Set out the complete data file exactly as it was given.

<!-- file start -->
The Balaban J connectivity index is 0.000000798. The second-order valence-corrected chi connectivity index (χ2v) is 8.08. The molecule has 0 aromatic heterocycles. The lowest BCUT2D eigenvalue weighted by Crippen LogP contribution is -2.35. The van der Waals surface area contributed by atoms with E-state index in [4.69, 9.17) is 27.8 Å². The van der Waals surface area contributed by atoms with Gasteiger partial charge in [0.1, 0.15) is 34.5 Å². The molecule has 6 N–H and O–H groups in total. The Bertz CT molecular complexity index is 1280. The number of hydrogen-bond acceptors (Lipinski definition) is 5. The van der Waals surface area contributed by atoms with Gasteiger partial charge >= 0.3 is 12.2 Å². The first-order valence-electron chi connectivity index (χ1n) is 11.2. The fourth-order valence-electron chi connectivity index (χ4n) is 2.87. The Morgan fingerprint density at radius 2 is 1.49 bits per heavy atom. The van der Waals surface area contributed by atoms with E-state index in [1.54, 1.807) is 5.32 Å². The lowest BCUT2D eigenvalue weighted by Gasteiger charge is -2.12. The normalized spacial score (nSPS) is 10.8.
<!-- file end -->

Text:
The Balaban J connectivity index is 0.000000798. The second-order valence-corrected chi connectivity index (χ2v) is 8.08. The molecule has 0 aromatic heterocycles. The lowest BCUT2D eigenvalue weighted by Crippen LogP contribution is -2.35. The van der Waals surface area contributed by atoms with E-state index in [4.69, 9.17) is 27.8 Å². The van der Waals surface area contributed by atoms with Gasteiger partial charge in [0.1, 0.15) is 34.5 Å². The molecule has 6 N–H and O–H groups in total. The Bertz CT molecular complexity index is 1280. The number of hydrogen-bond acceptors (Lipinski definition) is 5. The van der Waals surface area contributed by atoms with Gasteiger partial charge >= 0.3 is 12.2 Å². The first-order valence-electron chi connectivity index (χ1n) is 11.2. The fourth-order valence-electron chi connectivity index (χ4n) is 2.87. The Morgan fingerprint density at radius 2 is 1.49 bits per heavy atom. The van der Waals surface area contributed by atoms with E-state index in [1.54, 1.807) is 5.32 Å². The lowest BCUT2D eigenvalue weighted by Gasteiger charge is -2.12. The normalized spacial score (nSPS) is 10.8.